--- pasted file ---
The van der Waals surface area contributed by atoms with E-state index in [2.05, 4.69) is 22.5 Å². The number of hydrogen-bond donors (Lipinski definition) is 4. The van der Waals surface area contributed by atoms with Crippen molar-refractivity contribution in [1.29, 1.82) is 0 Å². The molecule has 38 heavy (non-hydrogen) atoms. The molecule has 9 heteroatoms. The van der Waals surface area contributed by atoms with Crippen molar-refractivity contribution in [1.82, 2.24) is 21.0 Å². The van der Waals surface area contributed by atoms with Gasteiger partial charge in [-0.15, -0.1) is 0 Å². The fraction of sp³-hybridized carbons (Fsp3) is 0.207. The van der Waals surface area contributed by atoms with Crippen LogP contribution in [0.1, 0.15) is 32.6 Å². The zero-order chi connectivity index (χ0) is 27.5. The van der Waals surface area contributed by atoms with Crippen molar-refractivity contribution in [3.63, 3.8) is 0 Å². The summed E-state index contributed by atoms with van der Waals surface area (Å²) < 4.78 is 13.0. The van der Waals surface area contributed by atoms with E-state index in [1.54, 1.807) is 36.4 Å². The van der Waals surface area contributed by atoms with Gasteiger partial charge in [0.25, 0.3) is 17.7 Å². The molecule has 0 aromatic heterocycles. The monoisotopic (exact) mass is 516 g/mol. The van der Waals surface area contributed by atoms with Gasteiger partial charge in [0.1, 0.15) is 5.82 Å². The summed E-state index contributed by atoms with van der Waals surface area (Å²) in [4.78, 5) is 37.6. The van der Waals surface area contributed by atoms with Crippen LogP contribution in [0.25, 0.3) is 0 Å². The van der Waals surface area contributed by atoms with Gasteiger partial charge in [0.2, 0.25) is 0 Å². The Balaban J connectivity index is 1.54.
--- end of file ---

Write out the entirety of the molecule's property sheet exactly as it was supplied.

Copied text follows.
The van der Waals surface area contributed by atoms with E-state index in [2.05, 4.69) is 22.5 Å². The number of hydrogen-bond donors (Lipinski definition) is 4. The van der Waals surface area contributed by atoms with Crippen molar-refractivity contribution in [1.29, 1.82) is 0 Å². The molecule has 38 heavy (non-hydrogen) atoms. The molecule has 9 heteroatoms. The van der Waals surface area contributed by atoms with Crippen molar-refractivity contribution in [1.82, 2.24) is 21.0 Å². The van der Waals surface area contributed by atoms with Gasteiger partial charge in [-0.15, -0.1) is 0 Å². The fraction of sp³-hybridized carbons (Fsp3) is 0.207. The van der Waals surface area contributed by atoms with Crippen LogP contribution in [0.1, 0.15) is 32.6 Å². The zero-order chi connectivity index (χ0) is 27.5. The van der Waals surface area contributed by atoms with Crippen molar-refractivity contribution in [3.63, 3.8) is 0 Å². The summed E-state index contributed by atoms with van der Waals surface area (Å²) < 4.78 is 13.0. The van der Waals surface area contributed by atoms with E-state index in [1.54, 1.807) is 36.4 Å². The van der Waals surface area contributed by atoms with Gasteiger partial charge in [0.25, 0.3) is 17.7 Å². The molecule has 0 aromatic heterocycles. The monoisotopic (exact) mass is 516 g/mol. The van der Waals surface area contributed by atoms with Gasteiger partial charge in [0.1, 0.15) is 5.82 Å². The summed E-state index contributed by atoms with van der Waals surface area (Å²) in [4.78, 5) is 37.6. The van der Waals surface area contributed by atoms with Crippen LogP contribution in [0.25, 0.3) is 0 Å². The van der Waals surface area contributed by atoms with Gasteiger partial charge in [0.2, 0.25) is 0 Å². The Balaban J connectivity index is 1.54.